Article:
In order to avoid significant directional risk, I have determined the following ratio as comfortable:

  • Short: 1000 EDF
  • Long: 100 EMB

As you are likely to notice, I am not using a statistical model but merely replicating the Net Asset Value of my position via EMB (the ETF). The position size in EMB is based on the "market value" of the NAV and as a result of this the directional risk is mitigated to neglected levels.

The idea is fairly obvious - we want to have a Short position in EDF when the dividends are declared and potentially capitalize on the revert to mean relatively fast in case there is a distribution cut. In case this does not happen, the pair trade is heavily dependent on Short Margin Interest fees and how fast a "normal" revert to mean might occur.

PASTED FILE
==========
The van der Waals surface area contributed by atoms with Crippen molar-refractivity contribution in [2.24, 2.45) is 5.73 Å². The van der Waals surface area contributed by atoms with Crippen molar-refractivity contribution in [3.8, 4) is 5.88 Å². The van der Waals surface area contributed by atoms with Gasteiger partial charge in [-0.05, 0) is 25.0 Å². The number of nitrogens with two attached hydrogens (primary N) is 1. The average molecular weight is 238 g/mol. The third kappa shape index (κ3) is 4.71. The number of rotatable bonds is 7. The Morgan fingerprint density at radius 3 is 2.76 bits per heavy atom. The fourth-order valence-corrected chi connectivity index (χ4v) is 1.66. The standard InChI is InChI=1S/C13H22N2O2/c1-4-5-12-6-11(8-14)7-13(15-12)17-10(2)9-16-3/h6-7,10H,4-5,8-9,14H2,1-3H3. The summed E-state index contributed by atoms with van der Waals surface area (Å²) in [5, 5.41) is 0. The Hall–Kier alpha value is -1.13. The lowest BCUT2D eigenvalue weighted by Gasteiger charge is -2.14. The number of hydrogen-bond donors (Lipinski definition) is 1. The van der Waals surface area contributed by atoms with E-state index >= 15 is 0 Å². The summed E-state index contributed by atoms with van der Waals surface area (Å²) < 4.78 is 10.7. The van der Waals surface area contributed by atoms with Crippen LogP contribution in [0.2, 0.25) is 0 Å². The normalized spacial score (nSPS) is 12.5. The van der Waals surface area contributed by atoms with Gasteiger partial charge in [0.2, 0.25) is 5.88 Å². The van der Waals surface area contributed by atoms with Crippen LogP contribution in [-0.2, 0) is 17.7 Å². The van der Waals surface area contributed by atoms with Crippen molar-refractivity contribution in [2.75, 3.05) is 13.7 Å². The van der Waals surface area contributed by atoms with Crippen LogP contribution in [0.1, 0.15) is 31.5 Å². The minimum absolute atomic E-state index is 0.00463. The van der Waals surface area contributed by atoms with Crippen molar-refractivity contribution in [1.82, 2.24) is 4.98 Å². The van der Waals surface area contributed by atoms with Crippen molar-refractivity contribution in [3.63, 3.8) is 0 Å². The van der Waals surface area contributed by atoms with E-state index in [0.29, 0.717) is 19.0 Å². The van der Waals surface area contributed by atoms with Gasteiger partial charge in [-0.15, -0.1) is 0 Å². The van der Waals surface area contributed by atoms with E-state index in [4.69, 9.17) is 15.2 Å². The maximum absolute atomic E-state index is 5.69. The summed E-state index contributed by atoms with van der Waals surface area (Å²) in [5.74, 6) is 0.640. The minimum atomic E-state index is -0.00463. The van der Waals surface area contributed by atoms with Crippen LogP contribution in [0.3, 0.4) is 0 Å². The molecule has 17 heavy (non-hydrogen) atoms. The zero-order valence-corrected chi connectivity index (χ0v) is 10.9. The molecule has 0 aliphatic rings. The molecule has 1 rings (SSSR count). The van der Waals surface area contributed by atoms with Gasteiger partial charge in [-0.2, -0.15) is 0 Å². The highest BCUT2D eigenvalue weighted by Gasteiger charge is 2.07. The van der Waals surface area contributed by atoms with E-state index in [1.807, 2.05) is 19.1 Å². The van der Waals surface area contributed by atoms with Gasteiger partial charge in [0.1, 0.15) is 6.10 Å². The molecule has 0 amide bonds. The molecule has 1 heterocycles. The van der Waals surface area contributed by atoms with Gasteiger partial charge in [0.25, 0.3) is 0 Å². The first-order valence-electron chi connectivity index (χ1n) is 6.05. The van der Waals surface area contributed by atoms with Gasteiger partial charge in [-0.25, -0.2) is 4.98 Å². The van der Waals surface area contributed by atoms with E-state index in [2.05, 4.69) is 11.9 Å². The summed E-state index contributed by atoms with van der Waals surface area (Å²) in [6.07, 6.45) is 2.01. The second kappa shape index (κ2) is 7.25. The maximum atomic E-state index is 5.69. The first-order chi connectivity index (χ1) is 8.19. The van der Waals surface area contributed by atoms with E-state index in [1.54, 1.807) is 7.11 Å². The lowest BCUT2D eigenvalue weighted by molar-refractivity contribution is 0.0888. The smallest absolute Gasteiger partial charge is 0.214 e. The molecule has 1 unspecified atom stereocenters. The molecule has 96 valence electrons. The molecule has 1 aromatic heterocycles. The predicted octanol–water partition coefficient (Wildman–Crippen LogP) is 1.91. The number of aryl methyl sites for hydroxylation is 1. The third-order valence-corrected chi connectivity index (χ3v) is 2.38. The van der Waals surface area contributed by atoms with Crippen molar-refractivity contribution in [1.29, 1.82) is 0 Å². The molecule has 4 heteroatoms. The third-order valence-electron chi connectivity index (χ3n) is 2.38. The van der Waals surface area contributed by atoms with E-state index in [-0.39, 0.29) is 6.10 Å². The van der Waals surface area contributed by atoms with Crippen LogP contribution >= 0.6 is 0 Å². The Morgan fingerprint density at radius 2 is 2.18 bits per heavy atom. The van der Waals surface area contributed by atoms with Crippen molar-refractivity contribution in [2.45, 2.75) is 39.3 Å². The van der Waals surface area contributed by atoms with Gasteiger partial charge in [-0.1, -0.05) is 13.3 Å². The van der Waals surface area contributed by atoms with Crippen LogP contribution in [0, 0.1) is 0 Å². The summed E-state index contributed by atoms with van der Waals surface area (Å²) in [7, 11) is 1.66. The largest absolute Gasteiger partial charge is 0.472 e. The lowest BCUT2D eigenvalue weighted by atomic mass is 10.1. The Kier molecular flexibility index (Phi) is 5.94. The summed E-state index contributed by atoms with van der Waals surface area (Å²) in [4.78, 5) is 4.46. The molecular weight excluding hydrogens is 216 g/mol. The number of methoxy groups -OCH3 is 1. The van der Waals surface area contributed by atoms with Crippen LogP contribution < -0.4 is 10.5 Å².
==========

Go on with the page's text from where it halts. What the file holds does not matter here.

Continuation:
At 'Trade With Beta' we constantly monitor the CEF universe and seek actionable mispricings, and opportunities in any shape. Multiple members managed to capitalize on the dividend reductions in the funds we mentioned earlier by applying the same logic and we are inclined to believe that common sense might prevail and EDF will have its insane Premium shredded by a dividend cut.

It is important to note that if you are an income investor and have had this friend in your portfolio up until the moment you read this article, the probability that you will preserve capital by exiting, and later on re-establishing, your position is relatively high.

Trade With Beta

At Trade With Beta, we also pay close attention to closed-end funds and are always keeping an eye on them for directional and arbitrage opportunities created by market price deviations. As you can guess, timing is crucial in these kinds of trades; therefore, you are welcome to join us for early access and the discussions accompanying these kinds of trades.

Disclosure: I am/we are short EDF. I wrote this article myself, and it expresses my own opinions. I am not receiving compensation for it (other than from Seeking Alpha). I have no business relationship with any company whose stock is mentioned in this article.

Additional disclosure: I am/we are Long EMB (10 shares for each 100 shares Short in EDF).